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SR/46edv was isolated in France from beet molasses fermentation.  It’s goal is high ethanol yield fermentation, with low congener production.  In addition to beverage production, it’s also sold for fuel ethanol.

RM/edv493 was isolated in the Carribean from Molasses fermentation.  It’s goal is a congener profile characteristic of rum.

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17 hours ago, Silk City Distillers said:

beet molasses fermentation

What exactly is beet molasses? I assume the "waste" from producing beet sugar but don't want to, well, assume.  I agree with you re: SR / RM. We too use RM in our unaged white rum.  SR is, well, uninteresting. Early on we did produce a sugar based neutral which initially suffered from that "sugar twang". Switching from EC1118 to SR cleaned that up a bit. We've since switched to corn.

 

 

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On 1/4/2019 at 7:58 AM, indyspirits said:

What exactly is beet molasses? I assume the "waste" from producing beet sugar but don't want to, well, assume.  I agree with you re: SR / RM. We too use RM in our unaged white rum.  SR is, well, uninteresting. Early on we did produce a sugar based neutral which initially suffered from that "sugar twang". Switching from EC1118 to SR cleaned that up a bit. We've since switched to corn.

 

 

Correct, it is the waste from beet sugar refining. It's disgusting. It can not be consumed by humans, inedible. I think it can be consumed by livestock. The only way you might want to use it for spirit is if you distill the ferment to completely neutral spirit.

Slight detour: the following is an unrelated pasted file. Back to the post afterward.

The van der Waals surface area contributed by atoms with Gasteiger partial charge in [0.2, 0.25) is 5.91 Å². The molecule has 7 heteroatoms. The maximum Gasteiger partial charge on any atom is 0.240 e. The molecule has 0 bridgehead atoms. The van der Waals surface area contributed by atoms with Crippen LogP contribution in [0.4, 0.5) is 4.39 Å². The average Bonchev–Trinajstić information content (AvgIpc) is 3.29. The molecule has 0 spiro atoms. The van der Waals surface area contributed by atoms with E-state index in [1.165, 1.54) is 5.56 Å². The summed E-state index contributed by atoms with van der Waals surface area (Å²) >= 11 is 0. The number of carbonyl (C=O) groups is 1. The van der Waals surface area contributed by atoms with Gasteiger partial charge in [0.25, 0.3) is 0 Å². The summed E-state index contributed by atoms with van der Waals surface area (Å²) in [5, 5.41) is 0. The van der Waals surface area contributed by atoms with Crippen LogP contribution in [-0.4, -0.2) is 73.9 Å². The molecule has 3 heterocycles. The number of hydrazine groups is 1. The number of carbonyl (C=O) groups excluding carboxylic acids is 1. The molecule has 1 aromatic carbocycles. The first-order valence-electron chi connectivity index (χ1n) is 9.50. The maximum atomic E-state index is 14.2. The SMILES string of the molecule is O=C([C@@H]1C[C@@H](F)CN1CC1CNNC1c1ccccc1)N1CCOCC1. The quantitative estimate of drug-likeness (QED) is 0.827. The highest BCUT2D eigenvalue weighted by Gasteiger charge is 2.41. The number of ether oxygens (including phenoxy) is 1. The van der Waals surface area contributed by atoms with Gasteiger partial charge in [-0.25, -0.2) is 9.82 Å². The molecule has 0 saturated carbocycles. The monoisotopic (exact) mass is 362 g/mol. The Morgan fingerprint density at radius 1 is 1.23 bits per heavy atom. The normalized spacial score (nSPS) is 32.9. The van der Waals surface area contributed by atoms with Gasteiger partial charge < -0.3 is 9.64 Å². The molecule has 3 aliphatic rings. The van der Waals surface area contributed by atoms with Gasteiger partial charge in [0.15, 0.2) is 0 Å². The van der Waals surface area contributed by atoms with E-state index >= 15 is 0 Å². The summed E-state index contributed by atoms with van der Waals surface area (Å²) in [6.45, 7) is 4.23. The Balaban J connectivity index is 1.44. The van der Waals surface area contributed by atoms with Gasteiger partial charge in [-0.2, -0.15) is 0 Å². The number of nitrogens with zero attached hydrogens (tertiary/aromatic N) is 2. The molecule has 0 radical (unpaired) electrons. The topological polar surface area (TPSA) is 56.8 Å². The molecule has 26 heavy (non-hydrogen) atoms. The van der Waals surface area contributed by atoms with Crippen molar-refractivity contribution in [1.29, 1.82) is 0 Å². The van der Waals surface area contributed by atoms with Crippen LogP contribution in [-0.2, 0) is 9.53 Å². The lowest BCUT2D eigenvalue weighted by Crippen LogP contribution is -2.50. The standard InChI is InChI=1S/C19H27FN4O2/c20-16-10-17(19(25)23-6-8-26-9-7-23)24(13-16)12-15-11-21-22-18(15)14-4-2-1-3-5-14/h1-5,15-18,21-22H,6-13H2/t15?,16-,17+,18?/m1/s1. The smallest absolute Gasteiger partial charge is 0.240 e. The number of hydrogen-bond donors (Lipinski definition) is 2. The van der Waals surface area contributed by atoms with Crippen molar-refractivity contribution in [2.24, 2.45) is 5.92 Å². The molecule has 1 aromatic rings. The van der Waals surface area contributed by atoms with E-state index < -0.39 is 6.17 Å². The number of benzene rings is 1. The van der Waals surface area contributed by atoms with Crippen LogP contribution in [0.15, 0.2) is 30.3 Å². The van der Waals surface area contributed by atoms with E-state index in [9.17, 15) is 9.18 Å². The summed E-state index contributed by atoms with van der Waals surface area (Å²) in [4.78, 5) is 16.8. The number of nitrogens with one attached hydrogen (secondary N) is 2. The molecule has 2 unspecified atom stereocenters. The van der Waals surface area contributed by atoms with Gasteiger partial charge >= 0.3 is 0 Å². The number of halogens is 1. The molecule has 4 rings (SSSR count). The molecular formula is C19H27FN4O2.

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Cointreau is known to be made using beet ethanol.  Stroh from Austria was widely reputed to be "rum" distilled from beet sugar.  I hear that many French Liqueurs use beet ethanol as the base.

 

 

 

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23 minutes ago, Silk City Distillers said:

Cointreau is known to be made using beet ethanol.  Stroh from Austria was widely reputed to be "rum" distilled from beet sugar.  I hear that many French Liqueurs use beet ethanol as the base.

Yes, beet ethanol (as neutral spirit) was used in France for many spirits and liqueurs, especially once grape became scarce during phylloxera epidemics. Most notably, it was used for many absinthes. Beet sugar "rums" like Stroh's were never made from molasses, but from beet syrup, second to last step product in refining beet sugar. Still a challenge to make a good spirit from that. I did my own tests making beet syrup "rum".